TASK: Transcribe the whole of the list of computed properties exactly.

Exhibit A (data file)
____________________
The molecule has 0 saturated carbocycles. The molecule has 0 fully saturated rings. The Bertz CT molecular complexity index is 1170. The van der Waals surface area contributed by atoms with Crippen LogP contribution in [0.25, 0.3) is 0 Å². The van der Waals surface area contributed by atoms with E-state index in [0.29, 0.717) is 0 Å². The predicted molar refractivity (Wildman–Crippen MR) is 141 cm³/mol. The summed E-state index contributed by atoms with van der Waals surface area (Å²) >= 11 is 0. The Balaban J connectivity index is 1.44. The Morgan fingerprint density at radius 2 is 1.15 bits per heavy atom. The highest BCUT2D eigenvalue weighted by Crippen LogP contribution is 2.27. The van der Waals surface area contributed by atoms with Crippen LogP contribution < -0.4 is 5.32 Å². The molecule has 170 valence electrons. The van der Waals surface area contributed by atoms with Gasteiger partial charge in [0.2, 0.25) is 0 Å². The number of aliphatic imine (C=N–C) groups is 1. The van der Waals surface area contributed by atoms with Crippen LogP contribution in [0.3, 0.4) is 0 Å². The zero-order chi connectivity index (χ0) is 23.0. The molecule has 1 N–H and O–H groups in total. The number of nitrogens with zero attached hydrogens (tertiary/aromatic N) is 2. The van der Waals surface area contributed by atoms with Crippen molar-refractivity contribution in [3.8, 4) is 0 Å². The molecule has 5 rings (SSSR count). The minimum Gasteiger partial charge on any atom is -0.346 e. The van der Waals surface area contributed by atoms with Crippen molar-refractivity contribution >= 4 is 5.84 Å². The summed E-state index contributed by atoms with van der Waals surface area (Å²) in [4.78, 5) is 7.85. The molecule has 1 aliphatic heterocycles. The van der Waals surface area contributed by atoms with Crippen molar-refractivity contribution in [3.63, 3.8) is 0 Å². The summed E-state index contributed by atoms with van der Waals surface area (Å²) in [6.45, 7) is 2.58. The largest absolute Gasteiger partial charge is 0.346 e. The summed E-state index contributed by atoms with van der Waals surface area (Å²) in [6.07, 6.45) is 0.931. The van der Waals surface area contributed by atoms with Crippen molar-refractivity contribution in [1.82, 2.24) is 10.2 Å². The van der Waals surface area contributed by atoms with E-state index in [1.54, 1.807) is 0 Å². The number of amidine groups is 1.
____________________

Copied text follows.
The molecule has 0 saturated carbocycles. The molecule has 0 fully saturated rings. The Bertz CT molecular complexity index is 1170. The van der Waals surface area contributed by atoms with Crippen LogP contribution in [0.25, 0.3) is 0 Å². The van der Waals surface area contributed by atoms with E-state index in [0.29, 0.717) is 0 Å². The predicted molar refractivity (Wildman–Crippen MR) is 141 cm³/mol. The summed E-state index contributed by atoms with van der Waals surface area (Å²) >= 11 is 0. The Balaban J connectivity index is 1.44. The Morgan fingerprint density at radius 2 is 1.15 bits per heavy atom. The highest BCUT2D eigenvalue weighted by Crippen LogP contribution is 2.27. The van der Waals surface area contributed by atoms with Crippen LogP contribution < -0.4 is 5.32 Å². The molecule has 170 valence electrons. The van der Waals surface area contributed by atoms with Gasteiger partial charge in [0.2, 0.25) is 0 Å². The number of aliphatic imine (C=N–C) groups is 1. The van der Waals surface area contributed by atoms with Crippen LogP contribution in [0.3, 0.4) is 0 Å². The zero-order chi connectivity index (χ0) is 23.0. The molecule has 1 N–H and O–H groups in total. The number of nitrogens with zero attached hydrogens (tertiary/aromatic N) is 2. The van der Waals surface area contributed by atoms with Crippen molar-refractivity contribution in [3.8, 4) is 0 Å². The molecule has 5 rings (SSSR count). The minimum Gasteiger partial charge on any atom is -0.346 e. The van der Waals surface area contributed by atoms with Crippen molar-refractivity contribution >= 4 is 5.84 Å². The summed E-state index contributed by atoms with van der Waals surface area (Å²) in [4.78, 5) is 7.85. The molecule has 1 aliphatic heterocycles. The van der Waals surface area contributed by atoms with Crippen molar-refractivity contribution in [3.63, 3.8) is 0 Å². The summed E-state index contributed by atoms with van der Waals surface area (Å²) in [6.45, 7) is 2.58. The largest absolute Gasteiger partial charge is 0.346 e. The summed E-state index contributed by atoms with van der Waals surface area (Å²) in [6.07, 6.45) is 0.931. The van der Waals surface area contributed by atoms with Crippen molar-refractivity contribution in [1.82, 2.24) is 10.2 Å². The van der Waals surface area contributed by atoms with E-state index in [1.54, 1.807) is 0 Å². The number of amidine groups is 1.